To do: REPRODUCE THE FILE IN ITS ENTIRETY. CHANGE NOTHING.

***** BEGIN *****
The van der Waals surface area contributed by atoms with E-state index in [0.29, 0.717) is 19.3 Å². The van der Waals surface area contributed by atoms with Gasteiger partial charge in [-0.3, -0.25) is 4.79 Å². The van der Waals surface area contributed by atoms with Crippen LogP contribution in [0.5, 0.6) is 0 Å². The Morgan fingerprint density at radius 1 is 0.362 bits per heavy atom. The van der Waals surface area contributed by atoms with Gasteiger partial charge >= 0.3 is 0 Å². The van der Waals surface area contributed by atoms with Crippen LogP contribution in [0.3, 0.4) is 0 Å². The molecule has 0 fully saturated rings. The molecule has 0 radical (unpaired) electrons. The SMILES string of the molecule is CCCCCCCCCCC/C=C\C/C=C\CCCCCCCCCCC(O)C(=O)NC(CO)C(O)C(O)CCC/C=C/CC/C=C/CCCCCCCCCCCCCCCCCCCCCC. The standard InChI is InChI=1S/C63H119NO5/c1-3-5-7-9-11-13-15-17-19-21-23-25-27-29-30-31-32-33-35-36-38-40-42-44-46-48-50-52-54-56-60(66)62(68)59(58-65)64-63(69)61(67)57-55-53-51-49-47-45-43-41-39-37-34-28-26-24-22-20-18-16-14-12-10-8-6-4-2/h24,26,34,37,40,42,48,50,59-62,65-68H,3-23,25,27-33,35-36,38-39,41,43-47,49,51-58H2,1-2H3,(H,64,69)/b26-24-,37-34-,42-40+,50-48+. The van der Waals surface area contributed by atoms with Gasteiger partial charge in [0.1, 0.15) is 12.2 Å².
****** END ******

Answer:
The van der Waals surface area contributed by atoms with E-state index in [0.29, 0.717) is 19.3 Å². The van der Waals surface area contributed by atoms with Gasteiger partial charge in [-0.3, -0.25) is 4.79 Å². The van der Waals surface area contributed by atoms with Crippen LogP contribution in [0.5, 0.6) is 0 Å². The Morgan fingerprint density at radius 1 is 0.362 bits per heavy atom. The van der Waals surface area contributed by atoms with Gasteiger partial charge >= 0.3 is 0 Å². The van der Waals surface area contributed by atoms with Crippen LogP contribution in [0.3, 0.4) is 0 Å². The molecule has 0 fully saturated rings. The molecule has 0 radical (unpaired) electrons. The SMILES string of the molecule is CCCCCCCCCCC/C=C\C/C=C\CCCCCCCCCCC(O)C(=O)NC(CO)C(O)C(O)CCC/C=C/CC/C=C/CCCCCCCCCCCCCCCCCCCCCC. The standard InChI is InChI=1S/C63H119NO5/c1-3-5-7-9-11-13-15-17-19-21-23-25-27-29-30-31-32-33-35-36-38-40-42-44-46-48-50-52-54-56-60(66)62(68)59(58-65)64-63(69)61(67)57-55-53-51-49-47-45-43-41-39-37-34-28-26-24-22-20-18-16-14-12-10-8-6-4-2/h24,26,34,37,40,42,48,50,59-62,65-68H,3-23,25,27-33,35-36,38-39,41,43-47,49,51-58H2,1-2H3,(H,64,69)/b26-24-,37-34-,42-40+,50-48+. The van der Waals surface area contributed by atoms with Gasteiger partial charge in [0.1, 0.15) is 12.2 Å².